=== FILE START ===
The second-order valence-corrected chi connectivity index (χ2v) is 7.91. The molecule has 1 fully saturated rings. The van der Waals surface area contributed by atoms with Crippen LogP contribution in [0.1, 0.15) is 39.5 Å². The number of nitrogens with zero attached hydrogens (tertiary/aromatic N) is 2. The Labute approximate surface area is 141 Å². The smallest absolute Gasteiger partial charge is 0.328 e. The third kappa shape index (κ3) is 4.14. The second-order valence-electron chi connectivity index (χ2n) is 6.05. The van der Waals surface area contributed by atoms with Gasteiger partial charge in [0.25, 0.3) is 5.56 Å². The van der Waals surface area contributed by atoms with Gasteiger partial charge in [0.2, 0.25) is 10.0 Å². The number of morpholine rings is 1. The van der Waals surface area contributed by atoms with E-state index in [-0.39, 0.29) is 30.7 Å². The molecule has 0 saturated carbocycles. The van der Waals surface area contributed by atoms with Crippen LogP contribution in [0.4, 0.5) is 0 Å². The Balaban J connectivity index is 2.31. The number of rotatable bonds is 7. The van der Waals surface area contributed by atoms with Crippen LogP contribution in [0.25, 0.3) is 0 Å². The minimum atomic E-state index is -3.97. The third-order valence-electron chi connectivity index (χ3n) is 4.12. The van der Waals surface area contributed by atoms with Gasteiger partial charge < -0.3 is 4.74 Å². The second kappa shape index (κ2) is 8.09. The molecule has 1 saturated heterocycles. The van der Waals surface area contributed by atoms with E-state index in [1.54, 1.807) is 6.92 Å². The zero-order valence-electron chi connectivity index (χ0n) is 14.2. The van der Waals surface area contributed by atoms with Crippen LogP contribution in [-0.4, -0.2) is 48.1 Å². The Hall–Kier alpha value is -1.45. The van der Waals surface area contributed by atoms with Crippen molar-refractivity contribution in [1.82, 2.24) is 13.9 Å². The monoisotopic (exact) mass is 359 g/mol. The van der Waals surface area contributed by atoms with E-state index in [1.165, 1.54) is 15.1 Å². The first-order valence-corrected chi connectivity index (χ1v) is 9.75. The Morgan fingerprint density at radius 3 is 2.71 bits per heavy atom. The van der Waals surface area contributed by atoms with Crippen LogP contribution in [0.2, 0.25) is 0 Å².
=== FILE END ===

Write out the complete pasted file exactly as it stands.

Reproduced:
The second-order valence-corrected chi connectivity index (χ2v) is 7.91. The molecule has 1 fully saturated rings. The van der Waals surface area contributed by atoms with Crippen LogP contribution in [0.1, 0.15) is 39.5 Å². The number of nitrogens with zero attached hydrogens (tertiary/aromatic N) is 2. The Labute approximate surface area is 141 Å². The smallest absolute Gasteiger partial charge is 0.328 e. The third kappa shape index (κ3) is 4.14. The second-order valence-electron chi connectivity index (χ2n) is 6.05. The van der Waals surface area contributed by atoms with Gasteiger partial charge in [0.25, 0.3) is 5.56 Å². The van der Waals surface area contributed by atoms with Gasteiger partial charge in [0.2, 0.25) is 10.0 Å². The number of morpholine rings is 1. The van der Waals surface area contributed by atoms with E-state index in [-0.39, 0.29) is 30.7 Å². The molecule has 0 saturated carbocycles. The van der Waals surface area contributed by atoms with Crippen LogP contribution in [0.4, 0.5) is 0 Å². The Balaban J connectivity index is 2.31. The number of rotatable bonds is 7. The van der Waals surface area contributed by atoms with Crippen LogP contribution in [0.25, 0.3) is 0 Å². The minimum atomic E-state index is -3.97. The third-order valence-electron chi connectivity index (χ3n) is 4.12. The van der Waals surface area contributed by atoms with Gasteiger partial charge < -0.3 is 4.74 Å². The second kappa shape index (κ2) is 8.09. The molecule has 1 saturated heterocycles. The van der Waals surface area contributed by atoms with E-state index in [1.54, 1.807) is 6.92 Å². The zero-order valence-electron chi connectivity index (χ0n) is 14.2. The van der Waals surface area contributed by atoms with Crippen LogP contribution in [-0.4, -0.2) is 48.1 Å². The Hall–Kier alpha value is -1.45. The van der Waals surface area contributed by atoms with Crippen molar-refractivity contribution in [1.82, 2.24) is 13.9 Å². The monoisotopic (exact) mass is 359 g/mol. The van der Waals surface area contributed by atoms with E-state index in [1.165, 1.54) is 15.1 Å². The first-order valence-corrected chi connectivity index (χ1v) is 9.75. The Morgan fingerprint density at radius 3 is 2.71 bits per heavy atom. The van der Waals surface area contributed by atoms with Crippen LogP contribution in [0.2, 0.25) is 0 Å².